about one in five divorced fathers had not seen his children in the past year, and fewer than
half the fathers saw their children more than a few times a year. By adolescence (between the
ages of 12 and 16), fewer than half of children living with separated, divorced, or remarried
mothers had seen their fathers at all in more than a year, and only one in six saw their fathers
once a week. Contact with the father declines over time after a divorce, though this pattern is
less pronounced the older the child is at the time of the divorce.32 Daughters of divorced
parents were 38 percent less likely than their peers in intact families to have frequent contact
with their fathers, and sons of divorced parents were 20 percent less likely. Source: Churchill,
A. & Fagan, P. (2012). The Effects of Divorce on Children.
Non Beneficial Effects of Divorce to the Society
Divorce can save people from a bad marriage, but research has shown that it can also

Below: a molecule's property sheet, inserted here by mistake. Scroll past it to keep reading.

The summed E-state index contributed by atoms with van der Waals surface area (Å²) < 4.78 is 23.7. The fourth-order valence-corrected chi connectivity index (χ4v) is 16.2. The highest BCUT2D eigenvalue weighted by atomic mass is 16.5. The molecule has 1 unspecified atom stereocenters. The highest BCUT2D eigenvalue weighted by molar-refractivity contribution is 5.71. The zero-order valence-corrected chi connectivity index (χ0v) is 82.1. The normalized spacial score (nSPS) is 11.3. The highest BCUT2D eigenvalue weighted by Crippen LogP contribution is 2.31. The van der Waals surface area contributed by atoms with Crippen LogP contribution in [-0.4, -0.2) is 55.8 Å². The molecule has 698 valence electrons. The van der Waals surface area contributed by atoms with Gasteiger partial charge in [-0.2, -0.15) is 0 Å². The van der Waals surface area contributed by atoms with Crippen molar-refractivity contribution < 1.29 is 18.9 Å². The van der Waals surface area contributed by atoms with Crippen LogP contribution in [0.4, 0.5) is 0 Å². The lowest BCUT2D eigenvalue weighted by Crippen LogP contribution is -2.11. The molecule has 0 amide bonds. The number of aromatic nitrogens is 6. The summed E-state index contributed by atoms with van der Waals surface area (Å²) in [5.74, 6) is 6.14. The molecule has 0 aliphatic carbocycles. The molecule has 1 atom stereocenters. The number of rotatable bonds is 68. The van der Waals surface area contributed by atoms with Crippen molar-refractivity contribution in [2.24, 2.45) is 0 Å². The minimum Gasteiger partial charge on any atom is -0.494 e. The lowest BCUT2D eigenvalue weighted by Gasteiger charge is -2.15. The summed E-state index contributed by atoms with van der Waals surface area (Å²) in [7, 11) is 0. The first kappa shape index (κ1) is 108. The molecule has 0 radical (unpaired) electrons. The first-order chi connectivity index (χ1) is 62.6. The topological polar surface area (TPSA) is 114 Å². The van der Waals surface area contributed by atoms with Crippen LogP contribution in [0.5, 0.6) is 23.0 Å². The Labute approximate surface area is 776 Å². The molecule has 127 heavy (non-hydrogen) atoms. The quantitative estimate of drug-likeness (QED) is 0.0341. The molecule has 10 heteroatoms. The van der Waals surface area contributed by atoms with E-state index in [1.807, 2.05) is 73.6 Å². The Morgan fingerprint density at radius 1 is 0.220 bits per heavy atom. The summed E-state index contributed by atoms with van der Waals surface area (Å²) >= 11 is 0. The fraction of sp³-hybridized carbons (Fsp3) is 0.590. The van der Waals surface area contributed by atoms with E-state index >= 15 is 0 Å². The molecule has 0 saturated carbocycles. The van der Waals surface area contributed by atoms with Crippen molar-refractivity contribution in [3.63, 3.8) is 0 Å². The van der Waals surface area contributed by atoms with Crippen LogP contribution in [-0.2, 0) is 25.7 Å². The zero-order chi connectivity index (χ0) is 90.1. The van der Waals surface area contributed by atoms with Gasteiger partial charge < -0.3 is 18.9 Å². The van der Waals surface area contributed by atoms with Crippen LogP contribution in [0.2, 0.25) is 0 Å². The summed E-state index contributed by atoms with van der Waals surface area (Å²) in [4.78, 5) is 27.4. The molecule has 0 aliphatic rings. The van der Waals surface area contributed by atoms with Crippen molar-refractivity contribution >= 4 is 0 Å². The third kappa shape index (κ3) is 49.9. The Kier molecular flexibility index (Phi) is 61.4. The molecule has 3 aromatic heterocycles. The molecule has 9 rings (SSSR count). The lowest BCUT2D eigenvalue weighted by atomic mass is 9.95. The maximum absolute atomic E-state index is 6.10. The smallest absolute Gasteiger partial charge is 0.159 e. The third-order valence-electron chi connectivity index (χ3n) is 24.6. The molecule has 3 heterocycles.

debilitate a society. Divorced adults are more likely to become impoverished while their
children experience psychological and economic stress hindering their social development.
According to the National Marriage Project, between 1960 and 2009, the divorce rate in the
United States doubled; between 40 and 50 percent of newly married couples will either
separate or divorce. With high divorce rates threatening social stability, the United Nations
urges governments everywhere to adopt policies to reverse this trend. Source: Vrouvas, M.
(n.d.). The effects of divorce on society.
Divorce hinders society by dissolving families and weakening belief in the family as an
essential social unit. To sociologists, the family does more than unite people by marriage and
blood or adoption; it provides the educational, financial and emotional support its members
need to thrive socially. Without this support, divorced adults and their children are mentally
and physically weakened, becoming less productive social participants. More broadly, divorce
leads people to question whether having a family is worthwhile. Source: Vrouvas, M. (n.d.).
The effects of divorce on society.
Divorce damages society. It consumes social and human capital. It substantially increases
cost to the taxpayer, while diminishing the taxpaying portion of society. It diminishes children’s
future competence in all five of society’s major tasks or institutions: family, school, religion,
marketplace and government. Divorce also permanently weakens the family and the
relationship between children and parents.2 It frequently leads to destructive conflict